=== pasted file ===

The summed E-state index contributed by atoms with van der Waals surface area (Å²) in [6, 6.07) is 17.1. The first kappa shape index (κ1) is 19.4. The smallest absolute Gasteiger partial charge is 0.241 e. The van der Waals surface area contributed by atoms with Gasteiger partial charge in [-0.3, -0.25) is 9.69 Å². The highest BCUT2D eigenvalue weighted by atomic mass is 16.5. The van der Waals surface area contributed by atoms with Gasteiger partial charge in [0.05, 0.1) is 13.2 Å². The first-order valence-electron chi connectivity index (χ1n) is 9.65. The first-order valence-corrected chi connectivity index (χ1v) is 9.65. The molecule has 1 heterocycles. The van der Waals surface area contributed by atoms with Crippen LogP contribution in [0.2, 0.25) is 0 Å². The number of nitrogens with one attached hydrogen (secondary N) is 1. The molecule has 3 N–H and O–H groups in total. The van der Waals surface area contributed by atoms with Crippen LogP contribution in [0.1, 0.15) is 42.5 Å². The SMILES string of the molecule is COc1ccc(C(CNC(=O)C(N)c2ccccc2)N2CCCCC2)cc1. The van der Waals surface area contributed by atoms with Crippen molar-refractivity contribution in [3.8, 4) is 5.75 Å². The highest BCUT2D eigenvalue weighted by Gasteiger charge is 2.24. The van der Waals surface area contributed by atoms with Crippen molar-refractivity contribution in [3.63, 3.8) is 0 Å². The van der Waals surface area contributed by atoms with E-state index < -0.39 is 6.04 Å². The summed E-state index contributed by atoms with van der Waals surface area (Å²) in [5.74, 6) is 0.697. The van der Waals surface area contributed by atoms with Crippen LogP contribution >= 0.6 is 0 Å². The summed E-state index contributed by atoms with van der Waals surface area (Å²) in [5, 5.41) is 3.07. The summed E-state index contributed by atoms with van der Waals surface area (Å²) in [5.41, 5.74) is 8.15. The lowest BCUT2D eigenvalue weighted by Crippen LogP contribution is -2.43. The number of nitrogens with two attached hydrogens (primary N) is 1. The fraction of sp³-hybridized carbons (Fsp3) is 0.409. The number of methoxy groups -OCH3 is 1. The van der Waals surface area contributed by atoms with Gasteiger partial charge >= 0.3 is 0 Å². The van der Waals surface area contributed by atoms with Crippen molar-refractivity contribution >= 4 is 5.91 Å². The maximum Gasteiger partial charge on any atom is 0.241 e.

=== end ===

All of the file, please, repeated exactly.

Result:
The summed E-state index contributed by atoms with van der Waals surface area (Å²) in [6, 6.07) is 17.1. The first kappa shape index (κ1) is 19.4. The smallest absolute Gasteiger partial charge is 0.241 e. The van der Waals surface area contributed by atoms with Gasteiger partial charge in [-0.3, -0.25) is 9.69 Å². The highest BCUT2D eigenvalue weighted by atomic mass is 16.5. The van der Waals surface area contributed by atoms with Gasteiger partial charge in [0.05, 0.1) is 13.2 Å². The first-order valence-electron chi connectivity index (χ1n) is 9.65. The first-order valence-corrected chi connectivity index (χ1v) is 9.65. The molecule has 1 heterocycles. The van der Waals surface area contributed by atoms with Crippen LogP contribution in [0.2, 0.25) is 0 Å². The number of nitrogens with one attached hydrogen (secondary N) is 1. The molecule has 3 N–H and O–H groups in total. The van der Waals surface area contributed by atoms with Crippen LogP contribution in [0.1, 0.15) is 42.5 Å². The SMILES string of the molecule is COc1ccc(C(CNC(=O)C(N)c2ccccc2)N2CCCCC2)cc1. The van der Waals surface area contributed by atoms with Crippen molar-refractivity contribution in [3.8, 4) is 5.75 Å². The highest BCUT2D eigenvalue weighted by Gasteiger charge is 2.24. The van der Waals surface area contributed by atoms with Crippen molar-refractivity contribution in [3.63, 3.8) is 0 Å². The van der Waals surface area contributed by atoms with E-state index < -0.39 is 6.04 Å². The summed E-state index contributed by atoms with van der Waals surface area (Å²) in [5.74, 6) is 0.697. The van der Waals surface area contributed by atoms with Crippen LogP contribution >= 0.6 is 0 Å². The summed E-state index contributed by atoms with van der Waals surface area (Å²) in [5, 5.41) is 3.07. The summed E-state index contributed by atoms with van der Waals surface area (Å²) in [5.41, 5.74) is 8.15. The lowest BCUT2D eigenvalue weighted by Crippen LogP contribution is -2.43. The number of nitrogens with two attached hydrogens (primary N) is 1. The fraction of sp³-hybridized carbons (Fsp3) is 0.409. The number of methoxy groups -OCH3 is 1. The van der Waals surface area contributed by atoms with Gasteiger partial charge >= 0.3 is 0 Å². The van der Waals surface area contributed by atoms with Crippen molar-refractivity contribution >= 4 is 5.91 Å². The maximum Gasteiger partial charge on any atom is 0.241 e.